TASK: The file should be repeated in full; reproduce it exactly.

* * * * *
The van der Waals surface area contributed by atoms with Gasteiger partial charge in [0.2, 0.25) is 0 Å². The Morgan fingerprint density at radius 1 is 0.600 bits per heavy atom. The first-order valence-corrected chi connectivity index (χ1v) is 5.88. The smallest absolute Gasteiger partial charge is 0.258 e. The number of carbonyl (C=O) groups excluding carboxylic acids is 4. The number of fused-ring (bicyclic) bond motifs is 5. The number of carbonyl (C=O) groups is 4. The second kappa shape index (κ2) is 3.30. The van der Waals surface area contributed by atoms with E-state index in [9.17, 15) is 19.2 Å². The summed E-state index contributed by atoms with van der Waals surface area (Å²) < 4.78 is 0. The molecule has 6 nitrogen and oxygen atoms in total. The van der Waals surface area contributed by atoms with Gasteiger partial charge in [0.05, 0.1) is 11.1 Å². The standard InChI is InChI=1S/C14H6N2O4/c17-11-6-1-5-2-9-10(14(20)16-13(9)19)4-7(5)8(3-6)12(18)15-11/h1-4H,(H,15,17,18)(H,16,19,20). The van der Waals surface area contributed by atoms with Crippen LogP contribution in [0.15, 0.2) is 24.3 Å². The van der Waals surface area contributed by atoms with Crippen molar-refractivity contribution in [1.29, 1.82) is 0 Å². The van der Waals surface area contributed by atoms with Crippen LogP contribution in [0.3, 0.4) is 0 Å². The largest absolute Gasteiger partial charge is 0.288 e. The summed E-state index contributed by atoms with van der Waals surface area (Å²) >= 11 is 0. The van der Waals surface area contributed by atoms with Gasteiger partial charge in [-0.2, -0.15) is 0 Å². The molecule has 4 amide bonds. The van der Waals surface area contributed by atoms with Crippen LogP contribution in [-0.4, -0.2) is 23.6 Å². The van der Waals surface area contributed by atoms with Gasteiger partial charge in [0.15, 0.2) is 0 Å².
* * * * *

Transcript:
The van der Waals surface area contributed by atoms with Gasteiger partial charge in [0.2, 0.25) is 0 Å². The Morgan fingerprint density at radius 1 is 0.600 bits per heavy atom. The first-order valence-corrected chi connectivity index (χ1v) is 5.88. The smallest absolute Gasteiger partial charge is 0.258 e. The number of carbonyl (C=O) groups excluding carboxylic acids is 4. The number of fused-ring (bicyclic) bond motifs is 5. The number of carbonyl (C=O) groups is 4. The second kappa shape index (κ2) is 3.30. The van der Waals surface area contributed by atoms with E-state index in [9.17, 15) is 19.2 Å². The summed E-state index contributed by atoms with van der Waals surface area (Å²) < 4.78 is 0. The molecule has 6 nitrogen and oxygen atoms in total. The van der Waals surface area contributed by atoms with Gasteiger partial charge in [0.05, 0.1) is 11.1 Å². The standard InChI is InChI=1S/C14H6N2O4/c17-11-6-1-5-2-9-10(14(20)16-13(9)19)4-7(5)8(3-6)12(18)15-11/h1-4H,(H,15,17,18)(H,16,19,20). The van der Waals surface area contributed by atoms with Crippen LogP contribution in [0.15, 0.2) is 24.3 Å². The van der Waals surface area contributed by atoms with Crippen molar-refractivity contribution in [1.29, 1.82) is 0 Å². The van der Waals surface area contributed by atoms with Crippen LogP contribution in [0.3, 0.4) is 0 Å². The largest absolute Gasteiger partial charge is 0.288 e. The summed E-state index contributed by atoms with van der Waals surface area (Å²) >= 11 is 0. The van der Waals surface area contributed by atoms with Gasteiger partial charge in [-0.2, -0.15) is 0 Å². The molecule has 4 amide bonds. The van der Waals surface area contributed by atoms with Crippen LogP contribution in [-0.4, -0.2) is 23.6 Å². The van der Waals surface area contributed by atoms with Gasteiger partial charge in [0.15, 0.2) is 0 Å².